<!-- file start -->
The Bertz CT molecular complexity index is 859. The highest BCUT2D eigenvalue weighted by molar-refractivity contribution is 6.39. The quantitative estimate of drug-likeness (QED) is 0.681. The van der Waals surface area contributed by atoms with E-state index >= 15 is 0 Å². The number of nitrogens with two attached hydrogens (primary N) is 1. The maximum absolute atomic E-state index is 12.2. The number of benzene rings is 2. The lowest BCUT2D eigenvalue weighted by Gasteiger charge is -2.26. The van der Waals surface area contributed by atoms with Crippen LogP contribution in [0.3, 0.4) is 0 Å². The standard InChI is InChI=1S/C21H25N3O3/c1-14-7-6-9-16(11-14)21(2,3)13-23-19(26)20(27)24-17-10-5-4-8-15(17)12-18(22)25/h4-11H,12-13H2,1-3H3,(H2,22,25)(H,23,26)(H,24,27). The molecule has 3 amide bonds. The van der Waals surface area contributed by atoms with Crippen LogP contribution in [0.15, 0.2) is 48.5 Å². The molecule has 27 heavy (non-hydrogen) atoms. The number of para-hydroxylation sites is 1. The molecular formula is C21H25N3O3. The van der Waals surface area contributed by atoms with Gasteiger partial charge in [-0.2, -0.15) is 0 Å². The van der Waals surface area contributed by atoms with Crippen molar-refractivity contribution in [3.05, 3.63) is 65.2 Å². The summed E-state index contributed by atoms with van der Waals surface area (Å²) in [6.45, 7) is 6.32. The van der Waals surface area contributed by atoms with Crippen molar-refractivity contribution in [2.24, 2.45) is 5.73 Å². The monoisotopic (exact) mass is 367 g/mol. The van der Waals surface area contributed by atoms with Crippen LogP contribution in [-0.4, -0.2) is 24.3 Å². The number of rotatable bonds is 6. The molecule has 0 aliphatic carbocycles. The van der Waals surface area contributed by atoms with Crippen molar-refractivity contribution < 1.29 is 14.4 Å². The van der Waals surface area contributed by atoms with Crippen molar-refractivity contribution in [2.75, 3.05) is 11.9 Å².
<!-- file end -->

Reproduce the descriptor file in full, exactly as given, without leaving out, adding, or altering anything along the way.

The Bertz CT molecular complexity index is 859. The highest BCUT2D eigenvalue weighted by molar-refractivity contribution is 6.39. The quantitative estimate of drug-likeness (QED) is 0.681. The van der Waals surface area contributed by atoms with E-state index >= 15 is 0 Å². The number of nitrogens with two attached hydrogens (primary N) is 1. The maximum absolute atomic E-state index is 12.2. The number of benzene rings is 2. The lowest BCUT2D eigenvalue weighted by Gasteiger charge is -2.26. The van der Waals surface area contributed by atoms with Crippen LogP contribution in [0.3, 0.4) is 0 Å². The standard InChI is InChI=1S/C21H25N3O3/c1-14-7-6-9-16(11-14)21(2,3)13-23-19(26)20(27)24-17-10-5-4-8-15(17)12-18(22)25/h4-11H,12-13H2,1-3H3,(H2,22,25)(H,23,26)(H,24,27). The molecule has 3 amide bonds. The van der Waals surface area contributed by atoms with Crippen LogP contribution in [0.15, 0.2) is 48.5 Å². The molecule has 27 heavy (non-hydrogen) atoms. The number of para-hydroxylation sites is 1. The molecular formula is C21H25N3O3. The van der Waals surface area contributed by atoms with Gasteiger partial charge in [-0.2, -0.15) is 0 Å². The van der Waals surface area contributed by atoms with Crippen molar-refractivity contribution in [3.05, 3.63) is 65.2 Å². The summed E-state index contributed by atoms with van der Waals surface area (Å²) in [6.45, 7) is 6.32. The van der Waals surface area contributed by atoms with Crippen molar-refractivity contribution in [2.24, 2.45) is 5.73 Å². The monoisotopic (exact) mass is 367 g/mol. The van der Waals surface area contributed by atoms with Crippen LogP contribution in [-0.4, -0.2) is 24.3 Å². The number of rotatable bonds is 6. The molecule has 0 aliphatic carbocycles. The van der Waals surface area contributed by atoms with Crippen molar-refractivity contribution < 1.29 is 14.4 Å². The van der Waals surface area contributed by atoms with Crippen molar-refractivity contribution in [2.75, 3.05) is 11.9 Å².